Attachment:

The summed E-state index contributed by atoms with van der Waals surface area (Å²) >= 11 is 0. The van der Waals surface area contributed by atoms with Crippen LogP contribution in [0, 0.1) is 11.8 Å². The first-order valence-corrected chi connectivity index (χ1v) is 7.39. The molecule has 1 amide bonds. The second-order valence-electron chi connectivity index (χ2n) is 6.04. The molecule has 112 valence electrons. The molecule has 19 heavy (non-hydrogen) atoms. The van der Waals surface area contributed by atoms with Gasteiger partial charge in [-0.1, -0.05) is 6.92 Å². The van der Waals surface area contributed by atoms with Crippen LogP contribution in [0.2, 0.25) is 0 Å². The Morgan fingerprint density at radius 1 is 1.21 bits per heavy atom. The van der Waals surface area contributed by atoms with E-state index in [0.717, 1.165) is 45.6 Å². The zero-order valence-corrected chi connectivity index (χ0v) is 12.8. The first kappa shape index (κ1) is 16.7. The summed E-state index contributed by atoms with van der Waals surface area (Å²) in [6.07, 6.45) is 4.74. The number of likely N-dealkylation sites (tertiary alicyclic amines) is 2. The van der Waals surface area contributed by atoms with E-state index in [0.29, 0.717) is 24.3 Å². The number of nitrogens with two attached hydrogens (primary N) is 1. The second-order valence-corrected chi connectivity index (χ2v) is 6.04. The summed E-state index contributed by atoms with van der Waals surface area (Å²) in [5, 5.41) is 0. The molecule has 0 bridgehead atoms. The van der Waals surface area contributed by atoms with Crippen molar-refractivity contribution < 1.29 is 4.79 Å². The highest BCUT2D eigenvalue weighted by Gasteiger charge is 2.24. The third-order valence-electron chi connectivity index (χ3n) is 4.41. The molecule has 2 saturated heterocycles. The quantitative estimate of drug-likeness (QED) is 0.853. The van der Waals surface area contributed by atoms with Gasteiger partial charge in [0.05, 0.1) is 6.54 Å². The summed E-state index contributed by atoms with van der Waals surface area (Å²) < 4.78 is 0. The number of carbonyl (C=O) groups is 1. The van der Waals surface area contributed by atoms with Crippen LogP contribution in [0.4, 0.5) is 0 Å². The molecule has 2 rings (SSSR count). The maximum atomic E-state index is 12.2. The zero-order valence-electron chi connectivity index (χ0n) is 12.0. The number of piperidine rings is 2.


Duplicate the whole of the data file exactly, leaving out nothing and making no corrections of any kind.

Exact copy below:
The summed E-state index contributed by atoms with van der Waals surface area (Å²) >= 11 is 0. The van der Waals surface area contributed by atoms with Crippen LogP contribution in [0, 0.1) is 11.8 Å². The first-order valence-corrected chi connectivity index (χ1v) is 7.39. The molecule has 1 amide bonds. The second-order valence-electron chi connectivity index (χ2n) is 6.04. The molecule has 112 valence electrons. The molecule has 19 heavy (non-hydrogen) atoms. The van der Waals surface area contributed by atoms with Gasteiger partial charge in [-0.1, -0.05) is 6.92 Å². The van der Waals surface area contributed by atoms with Crippen LogP contribution in [0.2, 0.25) is 0 Å². The Morgan fingerprint density at radius 1 is 1.21 bits per heavy atom. The van der Waals surface area contributed by atoms with E-state index in [0.717, 1.165) is 45.6 Å². The zero-order valence-corrected chi connectivity index (χ0v) is 12.8. The first kappa shape index (κ1) is 16.7. The summed E-state index contributed by atoms with van der Waals surface area (Å²) in [6.07, 6.45) is 4.74. The number of likely N-dealkylation sites (tertiary alicyclic amines) is 2. The van der Waals surface area contributed by atoms with E-state index in [0.29, 0.717) is 24.3 Å². The number of nitrogens with two attached hydrogens (primary N) is 1. The second-order valence-corrected chi connectivity index (χ2v) is 6.04. The summed E-state index contributed by atoms with van der Waals surface area (Å²) in [5, 5.41) is 0. The molecule has 0 bridgehead atoms. The van der Waals surface area contributed by atoms with Crippen molar-refractivity contribution < 1.29 is 4.79 Å². The highest BCUT2D eigenvalue weighted by Gasteiger charge is 2.24. The third-order valence-electron chi connectivity index (χ3n) is 4.41. The molecule has 2 saturated heterocycles. The quantitative estimate of drug-likeness (QED) is 0.853. The van der Waals surface area contributed by atoms with Gasteiger partial charge in [0.05, 0.1) is 6.54 Å². The summed E-state index contributed by atoms with van der Waals surface area (Å²) < 4.78 is 0. The number of carbonyl (C=O) groups is 1. The van der Waals surface area contributed by atoms with Crippen LogP contribution in [0.4, 0.5) is 0 Å². The molecule has 2 rings (SSSR count). The maximum atomic E-state index is 12.2. The zero-order valence-electron chi connectivity index (χ0n) is 12.0. The number of piperidine rings is 2.